"There's something about experiencing loss very young. My mom used to talk about it all the time because her dad died when she was an infant. In my case, it was my father and brother.
You never feel safe, but at the same time, you know everything is possible — both good and bad."
-A poignant sentiment from Anderson Cooper on on the anxiety, fear, and also valuable perspective that can come from sudden or unexpected loss, in an otherwise flip joint interview he did with Kathy Griffin in the New York Times
"In the disco era, we hung our Christmas tree from the upper reaches of the ceiling, its lights dazzling like a mirror ball as it worryingly spun. Another year, my mother, disinclined to go out in the snow and buy a tree, just painted one onto the wall."
Isabel Fonseca wrote an enjoyable to read article in the November 14th issue of the New York Times' T Magazine about what it was like to grow up in an apartment (pictured above) with artistic parents in Greenwich Village in the 1960s and 1970s.
My generation is in some ways more cautious than the last couple of preceding generations were. I'd argue that this is often by necessity (it's hard to be footloose when you start out your adult life with tens of thousands of dollars in student debt. Or to be whimsical decorating a house that you've mortgaged for hundreds of thousands, since home prices have also risen precipitously in the past couple of decades.)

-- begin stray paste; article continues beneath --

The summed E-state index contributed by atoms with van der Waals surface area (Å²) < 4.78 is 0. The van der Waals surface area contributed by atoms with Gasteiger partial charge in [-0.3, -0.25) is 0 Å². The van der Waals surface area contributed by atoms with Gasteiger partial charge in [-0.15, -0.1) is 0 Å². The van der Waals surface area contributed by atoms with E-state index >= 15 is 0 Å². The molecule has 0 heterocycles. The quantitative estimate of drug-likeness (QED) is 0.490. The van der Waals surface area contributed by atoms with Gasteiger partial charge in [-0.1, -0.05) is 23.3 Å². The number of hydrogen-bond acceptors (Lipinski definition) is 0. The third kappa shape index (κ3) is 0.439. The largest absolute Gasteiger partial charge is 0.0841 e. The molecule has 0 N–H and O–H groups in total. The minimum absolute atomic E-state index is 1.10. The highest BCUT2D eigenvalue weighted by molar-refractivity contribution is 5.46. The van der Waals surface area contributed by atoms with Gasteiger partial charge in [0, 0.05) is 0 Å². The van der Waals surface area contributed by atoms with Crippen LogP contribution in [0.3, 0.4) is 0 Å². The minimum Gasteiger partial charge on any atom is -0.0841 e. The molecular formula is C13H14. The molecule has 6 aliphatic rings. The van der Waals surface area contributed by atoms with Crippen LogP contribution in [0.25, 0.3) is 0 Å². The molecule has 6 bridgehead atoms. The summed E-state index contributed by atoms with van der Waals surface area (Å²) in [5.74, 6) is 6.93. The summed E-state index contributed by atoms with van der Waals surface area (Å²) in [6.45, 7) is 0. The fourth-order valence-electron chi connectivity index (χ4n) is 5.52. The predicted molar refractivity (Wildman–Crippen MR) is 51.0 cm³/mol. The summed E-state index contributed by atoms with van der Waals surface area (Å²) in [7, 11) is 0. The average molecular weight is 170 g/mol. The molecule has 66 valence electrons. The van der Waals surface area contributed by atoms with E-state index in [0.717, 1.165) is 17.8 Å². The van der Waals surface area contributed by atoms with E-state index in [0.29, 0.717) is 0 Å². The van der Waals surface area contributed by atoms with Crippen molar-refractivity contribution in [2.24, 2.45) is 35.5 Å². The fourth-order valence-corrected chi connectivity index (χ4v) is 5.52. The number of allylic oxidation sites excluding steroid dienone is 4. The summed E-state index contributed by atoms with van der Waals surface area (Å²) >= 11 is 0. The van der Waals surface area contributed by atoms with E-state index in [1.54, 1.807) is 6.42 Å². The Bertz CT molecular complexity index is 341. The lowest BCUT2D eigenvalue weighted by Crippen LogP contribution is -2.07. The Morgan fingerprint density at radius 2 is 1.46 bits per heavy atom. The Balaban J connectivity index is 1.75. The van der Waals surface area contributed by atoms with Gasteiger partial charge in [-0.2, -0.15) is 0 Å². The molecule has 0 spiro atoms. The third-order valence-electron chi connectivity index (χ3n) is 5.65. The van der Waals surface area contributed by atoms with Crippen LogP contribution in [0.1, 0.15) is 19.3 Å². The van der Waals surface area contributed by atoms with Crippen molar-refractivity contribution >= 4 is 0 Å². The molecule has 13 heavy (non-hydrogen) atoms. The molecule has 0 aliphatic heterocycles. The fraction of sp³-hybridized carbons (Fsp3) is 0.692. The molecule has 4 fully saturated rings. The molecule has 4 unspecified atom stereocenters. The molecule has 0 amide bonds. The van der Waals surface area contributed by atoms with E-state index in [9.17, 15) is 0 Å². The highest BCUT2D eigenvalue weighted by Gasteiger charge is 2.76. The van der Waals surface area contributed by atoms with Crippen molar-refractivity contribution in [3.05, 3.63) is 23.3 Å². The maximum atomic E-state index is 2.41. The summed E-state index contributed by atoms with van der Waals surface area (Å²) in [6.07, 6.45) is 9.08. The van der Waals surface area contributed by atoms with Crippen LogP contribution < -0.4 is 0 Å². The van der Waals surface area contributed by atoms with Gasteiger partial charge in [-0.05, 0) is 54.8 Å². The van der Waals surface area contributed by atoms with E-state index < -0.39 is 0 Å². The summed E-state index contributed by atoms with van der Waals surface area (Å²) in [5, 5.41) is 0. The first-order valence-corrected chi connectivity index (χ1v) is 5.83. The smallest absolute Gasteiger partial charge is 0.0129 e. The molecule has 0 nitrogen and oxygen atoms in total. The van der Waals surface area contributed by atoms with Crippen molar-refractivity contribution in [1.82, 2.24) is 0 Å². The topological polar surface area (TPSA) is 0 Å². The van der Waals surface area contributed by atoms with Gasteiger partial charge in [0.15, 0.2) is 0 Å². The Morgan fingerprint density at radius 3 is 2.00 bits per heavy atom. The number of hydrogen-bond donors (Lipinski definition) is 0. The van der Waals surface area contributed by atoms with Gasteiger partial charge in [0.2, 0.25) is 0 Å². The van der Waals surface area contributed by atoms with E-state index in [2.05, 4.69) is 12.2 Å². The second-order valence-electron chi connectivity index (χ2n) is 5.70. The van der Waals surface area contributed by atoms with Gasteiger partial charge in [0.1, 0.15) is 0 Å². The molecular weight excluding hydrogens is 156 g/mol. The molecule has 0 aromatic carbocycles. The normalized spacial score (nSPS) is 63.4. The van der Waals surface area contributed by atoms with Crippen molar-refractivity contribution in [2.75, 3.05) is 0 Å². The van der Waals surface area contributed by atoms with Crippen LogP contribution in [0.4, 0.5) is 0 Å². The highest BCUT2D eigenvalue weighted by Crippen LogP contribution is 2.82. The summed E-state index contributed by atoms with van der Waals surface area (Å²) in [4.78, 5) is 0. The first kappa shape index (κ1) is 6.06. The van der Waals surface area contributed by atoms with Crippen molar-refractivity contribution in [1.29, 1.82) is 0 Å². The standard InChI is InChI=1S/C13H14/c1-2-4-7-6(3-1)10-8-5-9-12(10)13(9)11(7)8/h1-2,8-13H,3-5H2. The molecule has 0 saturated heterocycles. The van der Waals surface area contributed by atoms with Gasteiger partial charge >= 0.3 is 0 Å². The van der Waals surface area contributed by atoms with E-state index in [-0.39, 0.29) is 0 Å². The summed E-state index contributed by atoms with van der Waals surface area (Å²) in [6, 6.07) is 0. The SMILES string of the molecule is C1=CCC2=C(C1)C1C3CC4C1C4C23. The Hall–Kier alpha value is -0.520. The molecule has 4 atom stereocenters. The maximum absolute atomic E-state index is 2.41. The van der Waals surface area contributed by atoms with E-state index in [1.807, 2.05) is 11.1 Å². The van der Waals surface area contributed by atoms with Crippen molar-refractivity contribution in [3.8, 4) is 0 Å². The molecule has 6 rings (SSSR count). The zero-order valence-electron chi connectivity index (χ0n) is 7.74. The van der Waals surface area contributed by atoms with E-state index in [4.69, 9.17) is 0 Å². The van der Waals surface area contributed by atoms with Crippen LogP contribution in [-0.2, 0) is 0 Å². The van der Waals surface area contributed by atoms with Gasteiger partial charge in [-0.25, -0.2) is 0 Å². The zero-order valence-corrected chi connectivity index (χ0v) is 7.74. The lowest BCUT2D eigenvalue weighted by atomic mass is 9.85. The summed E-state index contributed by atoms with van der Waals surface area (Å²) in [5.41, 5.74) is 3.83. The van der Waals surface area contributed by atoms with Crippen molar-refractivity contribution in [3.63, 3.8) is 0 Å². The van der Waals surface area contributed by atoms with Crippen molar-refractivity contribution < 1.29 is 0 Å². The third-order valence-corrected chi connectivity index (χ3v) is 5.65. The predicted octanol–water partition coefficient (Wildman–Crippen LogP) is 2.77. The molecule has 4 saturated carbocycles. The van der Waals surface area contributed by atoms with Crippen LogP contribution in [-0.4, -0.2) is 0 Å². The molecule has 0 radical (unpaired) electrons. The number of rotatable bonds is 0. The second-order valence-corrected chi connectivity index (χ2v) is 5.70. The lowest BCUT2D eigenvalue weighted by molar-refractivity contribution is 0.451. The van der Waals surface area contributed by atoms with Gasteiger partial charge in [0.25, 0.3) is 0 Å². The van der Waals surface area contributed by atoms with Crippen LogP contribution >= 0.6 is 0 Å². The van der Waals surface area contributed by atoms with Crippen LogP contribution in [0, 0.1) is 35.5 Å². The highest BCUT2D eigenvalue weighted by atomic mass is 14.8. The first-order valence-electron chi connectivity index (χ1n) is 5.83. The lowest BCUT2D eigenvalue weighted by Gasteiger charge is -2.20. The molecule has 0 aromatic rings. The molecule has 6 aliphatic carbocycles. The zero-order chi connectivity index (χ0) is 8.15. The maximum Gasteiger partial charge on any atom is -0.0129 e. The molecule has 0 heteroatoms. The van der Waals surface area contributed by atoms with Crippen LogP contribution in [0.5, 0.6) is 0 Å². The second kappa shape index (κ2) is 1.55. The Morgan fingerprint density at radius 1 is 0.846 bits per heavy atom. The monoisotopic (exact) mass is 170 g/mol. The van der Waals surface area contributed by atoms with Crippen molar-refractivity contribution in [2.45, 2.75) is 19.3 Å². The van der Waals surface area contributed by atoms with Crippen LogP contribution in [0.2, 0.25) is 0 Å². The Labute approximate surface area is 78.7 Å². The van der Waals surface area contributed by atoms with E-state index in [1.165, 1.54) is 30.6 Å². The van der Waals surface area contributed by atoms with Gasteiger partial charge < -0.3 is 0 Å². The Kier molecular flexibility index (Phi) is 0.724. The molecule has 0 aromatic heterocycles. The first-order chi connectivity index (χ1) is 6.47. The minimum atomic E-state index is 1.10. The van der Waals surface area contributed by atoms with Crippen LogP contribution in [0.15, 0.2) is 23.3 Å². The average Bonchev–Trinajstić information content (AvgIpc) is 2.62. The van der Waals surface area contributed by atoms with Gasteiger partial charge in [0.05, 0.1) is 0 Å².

Still, I'd like to bring some of that old school freestyle spirit back into my life, especially when I have children of my own. "It's too snowy outside. Mom's just going to paint the Christmas tree on the wall this year" sounds like the start of a fun holiday season.
"But walking around Chinatown is the only time I can feel authentic old Manhattan -- our neighborhoods have been neutered. I miss the old New Yorkers," she adds.
"What's confusing is that all these jocks dress alternative now due to hipsterdom or whatever. They're all out in disguise. It's very disturbing."
-- Chloe Sevigny in the November issue of Harper's Bazaar
I liked this when I read it, as it articulates something that's bugged me lately in my more cynical moments, in NYC and elsewhere.